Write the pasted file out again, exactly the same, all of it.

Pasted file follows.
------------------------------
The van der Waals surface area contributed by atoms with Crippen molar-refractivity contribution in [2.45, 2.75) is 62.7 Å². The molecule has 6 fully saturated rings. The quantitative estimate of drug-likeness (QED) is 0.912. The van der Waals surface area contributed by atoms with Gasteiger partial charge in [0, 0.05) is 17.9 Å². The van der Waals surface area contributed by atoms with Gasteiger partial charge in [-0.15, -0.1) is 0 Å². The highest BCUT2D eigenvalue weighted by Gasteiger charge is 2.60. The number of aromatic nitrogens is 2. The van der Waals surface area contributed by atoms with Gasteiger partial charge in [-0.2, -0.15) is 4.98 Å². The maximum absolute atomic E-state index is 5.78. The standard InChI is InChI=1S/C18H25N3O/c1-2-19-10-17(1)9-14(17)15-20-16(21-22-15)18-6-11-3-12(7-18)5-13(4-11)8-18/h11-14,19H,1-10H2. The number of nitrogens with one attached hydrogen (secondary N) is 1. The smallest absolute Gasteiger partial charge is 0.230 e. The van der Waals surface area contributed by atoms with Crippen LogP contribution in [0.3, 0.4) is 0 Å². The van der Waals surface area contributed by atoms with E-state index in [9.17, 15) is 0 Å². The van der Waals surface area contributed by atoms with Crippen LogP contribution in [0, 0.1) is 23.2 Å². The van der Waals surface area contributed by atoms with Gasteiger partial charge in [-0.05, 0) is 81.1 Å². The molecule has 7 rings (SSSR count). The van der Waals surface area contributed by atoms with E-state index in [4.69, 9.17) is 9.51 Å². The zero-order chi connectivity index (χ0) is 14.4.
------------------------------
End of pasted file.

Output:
The van der Waals surface area contributed by atoms with Crippen molar-refractivity contribution in [2.45, 2.75) is 62.7 Å². The molecule has 6 fully saturated rings. The quantitative estimate of drug-likeness (QED) is 0.912. The van der Waals surface area contributed by atoms with Gasteiger partial charge in [0, 0.05) is 17.9 Å². The van der Waals surface area contributed by atoms with Gasteiger partial charge in [-0.15, -0.1) is 0 Å². The highest BCUT2D eigenvalue weighted by Gasteiger charge is 2.60. The number of aromatic nitrogens is 2. The van der Waals surface area contributed by atoms with Gasteiger partial charge in [-0.2, -0.15) is 4.98 Å². The maximum absolute atomic E-state index is 5.78. The standard InChI is InChI=1S/C18H25N3O/c1-2-19-10-17(1)9-14(17)15-20-16(21-22-15)18-6-11-3-12(7-18)5-13(4-11)8-18/h11-14,19H,1-10H2. The number of nitrogens with one attached hydrogen (secondary N) is 1. The smallest absolute Gasteiger partial charge is 0.230 e. The van der Waals surface area contributed by atoms with Crippen LogP contribution in [0.3, 0.4) is 0 Å². The van der Waals surface area contributed by atoms with E-state index in [9.17, 15) is 0 Å². The van der Waals surface area contributed by atoms with Crippen LogP contribution in [0, 0.1) is 23.2 Å². The van der Waals surface area contributed by atoms with Gasteiger partial charge in [-0.05, 0) is 81.1 Å². The molecule has 7 rings (SSSR count). The van der Waals surface area contributed by atoms with E-state index in [4.69, 9.17) is 9.51 Å². The zero-order chi connectivity index (χ0) is 14.4.